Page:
Your business idea doesn’t need money. It needs you to get off your butt and figure out how you are going to get it to make R1 more today than yesterday. How you are going to collect that cash. And how you get your customers to pay you for being in business.

This is why I like boot-strappers: They have learnt the most important skill of working capital cycles & working capital management.

Here’s to the boot-strapper!

  • Sinokuphila MaTshangisa Kekezw

    Start Small, start badly, jus do it. Im so motivated. Thanks Bhut Vusi.

    • phomelele

      And thank you for the support.

  • Fumani Nkuna

    I remember when me and my brother we wanted funding so Bad, we went to Sefa, we were told the industry that we are in doesn’t have money. We went to GEP, NYDA, Banks. But we never managed to get any funding. We started writing letters asking for Funding from “Expensive Houses in Northcliff, Hyde Park and Sandton. we would distribute this letters to theirs mailbox and directed to “Dear Investor and Dear Vissionary”. we only got a respond from one business man but never materialized. The funny part is the more you desperately need funding the more you become creative and realise that you don’t really need funding. Skills, record and reputation does help in getting assistance. I would say I agree with Vusi: Just Start and no matter how small you are. you will never know how the shoes burns your toes until you are wearing them. Fumani Nkuna patner at KE Maids

    • Hamilton Seshibe

      Wow your determination is impressive Fumani. Successes to you and your team

  • Zovuyo Dywili

    About three months ago I took a risk and fulfilled my dream of having my own accounting firm. I took a leap of faith and trusted my gut feeling. With no capital and only 3 clients. My firm is up and running now with over 10 monthly clients. Yes I started small, I started badly but I started. The strategy our team uses is to never compromise on our values to the extent that we end up doubting out potential and treat every client that comes in with the utmost respect and humility.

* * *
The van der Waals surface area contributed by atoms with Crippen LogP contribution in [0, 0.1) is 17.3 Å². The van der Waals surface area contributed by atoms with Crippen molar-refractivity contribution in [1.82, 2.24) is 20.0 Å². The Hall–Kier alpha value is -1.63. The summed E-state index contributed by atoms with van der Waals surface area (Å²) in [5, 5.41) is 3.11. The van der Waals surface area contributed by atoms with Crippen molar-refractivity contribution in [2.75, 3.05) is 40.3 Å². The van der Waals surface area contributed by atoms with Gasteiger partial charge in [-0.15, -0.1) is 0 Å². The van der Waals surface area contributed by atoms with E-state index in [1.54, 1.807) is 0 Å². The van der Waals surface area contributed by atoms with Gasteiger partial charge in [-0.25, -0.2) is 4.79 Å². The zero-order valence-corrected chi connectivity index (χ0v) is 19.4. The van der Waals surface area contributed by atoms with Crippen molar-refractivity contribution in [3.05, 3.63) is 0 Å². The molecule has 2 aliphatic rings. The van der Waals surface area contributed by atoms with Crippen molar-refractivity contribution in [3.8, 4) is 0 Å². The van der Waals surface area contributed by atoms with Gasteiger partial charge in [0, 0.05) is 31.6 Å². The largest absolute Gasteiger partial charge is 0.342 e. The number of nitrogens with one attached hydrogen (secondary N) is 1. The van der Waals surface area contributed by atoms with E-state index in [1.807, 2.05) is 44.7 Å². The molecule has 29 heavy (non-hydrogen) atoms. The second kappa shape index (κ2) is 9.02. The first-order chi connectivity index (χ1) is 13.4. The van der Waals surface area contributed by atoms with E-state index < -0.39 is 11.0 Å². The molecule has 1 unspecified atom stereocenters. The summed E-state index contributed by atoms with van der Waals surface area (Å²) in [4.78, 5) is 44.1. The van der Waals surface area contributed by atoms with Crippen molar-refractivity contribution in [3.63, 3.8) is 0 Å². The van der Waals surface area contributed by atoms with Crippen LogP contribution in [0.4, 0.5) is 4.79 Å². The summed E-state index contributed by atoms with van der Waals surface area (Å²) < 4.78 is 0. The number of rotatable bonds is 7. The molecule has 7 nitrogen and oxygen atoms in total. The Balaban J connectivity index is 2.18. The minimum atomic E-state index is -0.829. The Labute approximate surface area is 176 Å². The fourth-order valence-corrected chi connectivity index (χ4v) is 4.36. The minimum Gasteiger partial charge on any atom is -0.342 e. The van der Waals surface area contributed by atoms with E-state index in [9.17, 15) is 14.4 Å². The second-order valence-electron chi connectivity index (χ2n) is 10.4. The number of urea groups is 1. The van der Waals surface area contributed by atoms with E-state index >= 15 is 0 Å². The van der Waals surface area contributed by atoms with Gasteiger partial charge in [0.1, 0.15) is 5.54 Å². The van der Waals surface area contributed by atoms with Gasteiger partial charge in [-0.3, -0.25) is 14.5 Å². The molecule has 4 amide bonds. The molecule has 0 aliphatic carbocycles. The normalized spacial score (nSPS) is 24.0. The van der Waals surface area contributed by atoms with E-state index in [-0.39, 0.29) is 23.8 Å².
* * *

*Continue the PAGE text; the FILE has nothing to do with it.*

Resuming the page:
• Hamilton Seshibe

      Get started, its that simple. Congrats on the progress so far Zovuyo

    • Melissa Javan

      Well done Zovuyo

  • Hamilton Seshibe

    Thanks bra Vusi. I got so into this funding mentality that I even wrote a business plan based on a “mentors” suggestion that I could apply for funding of up to 13 million rand a year and a half ago. Yho the balls I had to believe that was shameful but it helped me realise some key things. 1. Business is about making moves, daily, weekly etc. 2. The best funding model is your clients(the Pakistanis are nailing this model). 3. A mentor should deliver more buttkicking advice than fairytales so that you actually get step 1, move. Today I run a service based brand and web design studio which helps me fund my newer business ideas. I am not writing lengthy plans anymore